On that whole ‘acting’ front, I should probably have mentioned or posted at some point that I had my second ever audition this month, this time at the Ottawa Little Theatre for LOST IN YONKERS.    I had a good time, feeling MUCH more comfortable than the panic-fest that was my COMPLEX NUMBERS audition this spring.   I even got a callback from director Chantal Plante, and had the opportunity to come back and briefly work with the two young lads she’d already cast, who impressed the hell outta me.  Sadly, I didn’t end up getting the part, but I got no regrets about the experience, and I just might be back this month for the tryouts for their NEXT show.  Time will tell…

IN OTHER NEWS:  I bought myself TOM JONES (1963) and THOR (a few months ago) on dvd today, because I was bored and capitalistic.  An apparently needed MORE dvd’s cluttering up my pad (Nadine can back me up on this).

Speaking of the Adorkable(tm) Nadine Thornhill, you should totally check out her latest blogpost on the awesome 70’s hi-concept porn flick ALICE IN WONDERLAND.  It’s a gooder.

Winston broke one of my favourite glasses the other day.  Or as I like to say at times like this, Nancy Kenny’s cat broke one of my favourite glasses the other day.

I’m trying like hell to find a cool youtube music video I stumbled across the other day, but can’t for the life of me remember what it was called.  In lieu of that, and in honour of the recent Toronto Sketchfest, here’s some PICNICFACE for you while I keep looking:

Oo!  I found it, I found it (and good thing, ’cause that PICNICFACE link isn’t really working very well)!  Here’s THE LIKE with HE’S NOT A BOY:

Let’s see, what else can I waste your time with…OH!  This time next week?  I’m likely to be either giddily euphoric, or HORRIBLY DEPRESSED!  I won’t say why, but I challenge you to guess which it ends up being.  Don’t say I’m not a fun host.

FRINGE NEWS:  Did you hear?  Fringe deadlines across the CAFF are rapidly approaching/already passing, which means it’s almost LOTTERY TIME!!!  Already in here in O-town thanks to the early bird slots are folks like Katherine Glover, Gentleman Jeff Culbert (both of whom I caught in Victoria this year), and the fine folk at Dead Unicorn Ink.   And this just in, Jem Rolls, Weeping Spoon and Elizabeth Blue have made it in to Montreal!  That’s a lot of coolness in just a few hundred miles radius, folks.  I’ll keep you posted.

Right, I seem to be running out of Foofarah, or maybe I just want to stop typing and go have something to eat, maybe watch CASTLE or something.  I thank you for your time, and for indulging me in a non-review kind of post (unless you didn’t even read this, then fuck you right to hell, you big meanie).   We’ll leave you with a preview of next week’s episode:

Peace, love and soul,

the Visitor (and Winston)

Beauty, Slowly (but worth it) at the NAC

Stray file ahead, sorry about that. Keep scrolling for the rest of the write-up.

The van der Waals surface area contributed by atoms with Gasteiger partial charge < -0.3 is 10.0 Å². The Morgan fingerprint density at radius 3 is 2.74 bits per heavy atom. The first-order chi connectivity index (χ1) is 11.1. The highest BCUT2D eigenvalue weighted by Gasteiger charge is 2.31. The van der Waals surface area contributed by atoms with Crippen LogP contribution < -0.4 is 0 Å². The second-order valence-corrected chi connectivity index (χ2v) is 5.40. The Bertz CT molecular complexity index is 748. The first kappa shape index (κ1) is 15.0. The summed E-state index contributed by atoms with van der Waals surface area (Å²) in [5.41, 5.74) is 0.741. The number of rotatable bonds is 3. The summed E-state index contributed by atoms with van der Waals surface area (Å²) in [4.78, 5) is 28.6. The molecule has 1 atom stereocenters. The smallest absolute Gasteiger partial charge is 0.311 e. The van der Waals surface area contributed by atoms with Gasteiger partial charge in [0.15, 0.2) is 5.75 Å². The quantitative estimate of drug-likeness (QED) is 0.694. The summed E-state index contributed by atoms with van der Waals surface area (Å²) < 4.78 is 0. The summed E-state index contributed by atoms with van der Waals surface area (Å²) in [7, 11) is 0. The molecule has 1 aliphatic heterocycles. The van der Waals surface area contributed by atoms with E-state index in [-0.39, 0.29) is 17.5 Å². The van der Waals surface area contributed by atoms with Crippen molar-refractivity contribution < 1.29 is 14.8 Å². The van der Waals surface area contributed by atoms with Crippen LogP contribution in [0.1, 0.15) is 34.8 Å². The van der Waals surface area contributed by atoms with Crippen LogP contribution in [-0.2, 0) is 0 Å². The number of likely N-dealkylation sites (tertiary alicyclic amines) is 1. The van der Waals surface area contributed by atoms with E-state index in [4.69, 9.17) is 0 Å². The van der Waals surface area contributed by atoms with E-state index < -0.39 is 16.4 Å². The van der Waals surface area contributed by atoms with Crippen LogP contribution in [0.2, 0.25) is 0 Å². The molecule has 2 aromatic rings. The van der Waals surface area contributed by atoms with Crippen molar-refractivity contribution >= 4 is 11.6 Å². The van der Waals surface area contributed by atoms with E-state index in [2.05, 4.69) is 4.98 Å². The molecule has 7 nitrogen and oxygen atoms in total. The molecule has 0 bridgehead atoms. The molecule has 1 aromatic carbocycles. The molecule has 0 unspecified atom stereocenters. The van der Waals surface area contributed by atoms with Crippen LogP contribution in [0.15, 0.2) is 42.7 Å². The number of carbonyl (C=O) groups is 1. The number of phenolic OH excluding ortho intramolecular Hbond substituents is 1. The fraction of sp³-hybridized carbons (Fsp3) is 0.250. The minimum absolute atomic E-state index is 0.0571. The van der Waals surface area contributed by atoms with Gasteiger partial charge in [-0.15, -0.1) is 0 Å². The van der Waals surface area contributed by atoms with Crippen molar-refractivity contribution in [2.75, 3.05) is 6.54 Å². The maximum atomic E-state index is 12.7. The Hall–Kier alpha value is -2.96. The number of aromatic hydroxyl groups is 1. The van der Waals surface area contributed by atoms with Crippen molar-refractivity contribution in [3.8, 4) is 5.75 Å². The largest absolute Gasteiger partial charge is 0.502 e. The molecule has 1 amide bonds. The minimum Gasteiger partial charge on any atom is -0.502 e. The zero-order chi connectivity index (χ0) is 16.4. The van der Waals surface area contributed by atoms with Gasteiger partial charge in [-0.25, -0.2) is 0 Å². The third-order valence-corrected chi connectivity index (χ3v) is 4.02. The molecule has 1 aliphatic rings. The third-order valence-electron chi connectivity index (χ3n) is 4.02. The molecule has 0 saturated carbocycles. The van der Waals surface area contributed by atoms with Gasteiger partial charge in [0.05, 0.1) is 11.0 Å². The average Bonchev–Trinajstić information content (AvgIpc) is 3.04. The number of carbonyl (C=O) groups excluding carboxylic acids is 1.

In Theatre on November 13, 2011 at 7:46 pm

I was tired.  Holy Hell, was I tired yesterday.  And I didn’t even work!

Well, that’s maybe not true…I didn’t GO to work, not my usual 9 to 4 crushing grind of a day job.  Instead, this Saturday I headed somewhere else for, well…an acting gig.  Yes, I said it…a film shoot, no less, and my first ever.  And I don’t wanna say too much, because I’m sure there will be a post about all this (and this isn’t that post), but man, it was cool, it was fun…it was also hot, it got kinda long, and by the time I shlepped home at 5:30 or so, I was more beat than if I’d been slavin’ over a hot stove for ten hours.  I ate some leftover Shepherd’s Pie and sacked out on the couch, Winston the Cat stretching himself out on my contented belly.  I really, REALLY did not feel like going anywhere else that night.

But I had tickets!  At the NAC no less…dammit, I HAD to drag myself out of the homestead, despite my body’s urgings.  I think I nodded off a couple times on the bus ride downtown, praying that the show I was off to see was both exciting, and (oh, please, PLEASE….) short.  When I arrived at the Hallowed halls just off Elgin, Iwas a little distressed to see that the show in question was TWO HOURS long…with no intermission??  What were they trying to do to me?  And what was the show about…?

…a midlife crisis brought on by exposure to the works of Anton Chekhov?  Jesus Christ, are you TRYING to put me to sleep, NAC??  I’ll be snoring before the first hour’s up!  I was nervous, kids, I won’t deny it.  Happily, by about the five minute mark of AND SLOWLY BEAUTY… , I was wide awake.

The play from Quebecois writer and director Michel Nadeau (translated here by Maureen Labonte, and directed by Micheal Shamata, who did last season’s YEAR OF MAGICAL THINKING) deals with a shlubby everyman, played winningly by Dennis Fitzgerald, who is stuck in a grind.  His job is wearing him and everyone else in the office down, his family ignores him, and outside of a few fleeting moments in his day, he seems to have little hope for the future.  Until he wins tickets in a raffle to a local production of Chekhov’s THREE SISTERS, and everything changes.